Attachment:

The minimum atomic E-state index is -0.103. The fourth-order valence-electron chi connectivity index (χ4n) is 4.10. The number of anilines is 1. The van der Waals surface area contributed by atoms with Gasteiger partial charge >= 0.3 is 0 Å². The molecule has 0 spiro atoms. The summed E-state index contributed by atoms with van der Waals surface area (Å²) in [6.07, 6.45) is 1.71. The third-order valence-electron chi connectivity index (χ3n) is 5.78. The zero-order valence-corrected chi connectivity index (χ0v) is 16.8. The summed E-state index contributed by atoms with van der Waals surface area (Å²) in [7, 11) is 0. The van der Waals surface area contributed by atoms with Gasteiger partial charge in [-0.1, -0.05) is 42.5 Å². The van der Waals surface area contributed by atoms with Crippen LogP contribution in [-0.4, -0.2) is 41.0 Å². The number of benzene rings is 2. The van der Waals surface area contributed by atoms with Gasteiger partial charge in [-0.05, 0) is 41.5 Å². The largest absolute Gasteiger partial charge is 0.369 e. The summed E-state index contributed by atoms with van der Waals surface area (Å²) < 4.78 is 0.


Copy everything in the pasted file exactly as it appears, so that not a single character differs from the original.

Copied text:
The minimum atomic E-state index is -0.103. The fourth-order valence-electron chi connectivity index (χ4n) is 4.10. The number of anilines is 1. The van der Waals surface area contributed by atoms with Gasteiger partial charge >= 0.3 is 0 Å². The molecule has 0 spiro atoms. The summed E-state index contributed by atoms with van der Waals surface area (Å²) in [6.07, 6.45) is 1.71. The third-order valence-electron chi connectivity index (χ3n) is 5.78. The zero-order valence-corrected chi connectivity index (χ0v) is 16.8. The summed E-state index contributed by atoms with van der Waals surface area (Å²) in [7, 11) is 0. The van der Waals surface area contributed by atoms with Gasteiger partial charge in [-0.1, -0.05) is 42.5 Å². The van der Waals surface area contributed by atoms with Crippen LogP contribution in [-0.4, -0.2) is 41.0 Å². The number of benzene rings is 2. The van der Waals surface area contributed by atoms with Gasteiger partial charge in [-0.05, 0) is 41.5 Å². The largest absolute Gasteiger partial charge is 0.369 e. The summed E-state index contributed by atoms with van der Waals surface area (Å²) < 4.78 is 0.